In response to Americans’ growing concern with food labeling, particularly labeling of genetically modified organisms (GMOs), Congress has proposed the Safe and Accurate Food Labeling Act. 

But the bill’s title and content are misleading. Opponents have dubbed it the DARK (Deny Americans the Right to Know) Act. Not only does the bill not mandate GMO labeling at the federal level, it also prohibits GMO labeling laws at the state level, further stifling the interest of consumers. This bill is counterproductive for consumers and businesses alike, and should be defeated. 

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We’re entering an exciting new era of food—one driven by an expanding consumer base of millennial families who want to know exactly what they’re eating and how their food is grown. The increasing demand for transparency in the food industry has helped our company, Back to the Roots, evolve from a college experiment in urban mushroom farming to a successful start-up with Ready to Grow kits and Ready to Eat breakfast cereals available in 14,000 retail locations nationwide.

While much of the debate has focused on whether GMOs are safe for human consumption, we are not experts in this area and will rely on the hundreds of scientists devoting their time to the effects of GMOs to make this determination. 

What we do know is that the majority of GMO crops today are modified to be tolerant to a specific type of herbicide — primarily Glyphosate — which often leads to herbicide-resistant weeds, perpetually increasing the need and use of the chemical. Ultimately, some of these chemicals end up in our bodies. Regardless of their impact, families deserve to know about their presence so they can make educated decisions when purchasing food.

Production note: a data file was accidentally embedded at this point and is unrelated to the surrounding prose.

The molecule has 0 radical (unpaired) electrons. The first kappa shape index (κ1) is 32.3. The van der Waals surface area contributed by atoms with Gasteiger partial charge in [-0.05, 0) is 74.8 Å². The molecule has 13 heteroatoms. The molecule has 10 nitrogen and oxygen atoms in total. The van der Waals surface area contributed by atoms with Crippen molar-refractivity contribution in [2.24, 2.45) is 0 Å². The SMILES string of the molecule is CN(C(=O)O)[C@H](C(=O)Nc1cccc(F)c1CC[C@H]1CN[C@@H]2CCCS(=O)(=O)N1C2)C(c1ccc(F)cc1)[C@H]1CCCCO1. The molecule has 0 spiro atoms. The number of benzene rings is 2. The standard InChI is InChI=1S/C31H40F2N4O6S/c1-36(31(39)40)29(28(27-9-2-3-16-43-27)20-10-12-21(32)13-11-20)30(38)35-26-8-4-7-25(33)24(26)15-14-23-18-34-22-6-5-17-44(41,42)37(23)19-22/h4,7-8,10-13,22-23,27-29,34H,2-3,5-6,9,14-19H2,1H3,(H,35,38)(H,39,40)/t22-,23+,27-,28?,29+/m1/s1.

More than 60 other nations around the world require GMO labeling, and we absolutely feel that American parents are entitled to the same right to know what’s in the food they are buying for their families. 

Polls consistently show that more than 90 percent of Americans want GMO products to be labeled. This does not mean that they feel GMOs are unsafe; but simply that people want to know what kind of food and farming they are supporting. Giving consumers more information is a market-friendly solution – it helps consumers decide which products they want, and companies to decide how much value there is in pursuing product changes.  

There’s also a significant and growing market for GMO-free products: Sales of non-GMO food and beverages reached $200 billion last year in the US alone. 

But what about the costs associated with labeling? This hasn’t been an issue for us at Back to the Roots. Food companies regularly change their labels (We’ve already gone through three packaging changes of our new Organic Stoneground Breakfast Cereals this year), and adding a few words to the back of a box does not change the cost of food products. 

It is true that having a patchwork of state laws could pose a problem for businesses, which is why we support the American Sustainable Business Council’s efforts to mandate GMO labeling at the federal level. However, we recognize that some states don’t want to wait. 

The bottom line is that mandatory GMO labeling will allow consumers to make more informed decisions. This may mean businesses will have to work harder to adjust to consumer demands for GMO-free products, but we see this as an inevitable transition within the industry to meet the needs of a new generation and era of food transparency. 

Implementation of the Safe and Accurate Food Labeling Act will keep consumers in the dark, leaving America as one of the only industrial countries that doesn’t protect the right to know what’s in our food. The Senate should stop this bill from moving forward and work toward alternate legislation to empower consumers and promote true food transparency.

Arora and Velez are co-founders of Back to the Roots, an Oakland, Calif.-based company that makes organic “Ready to Grow” and “Ready to Eat” food products.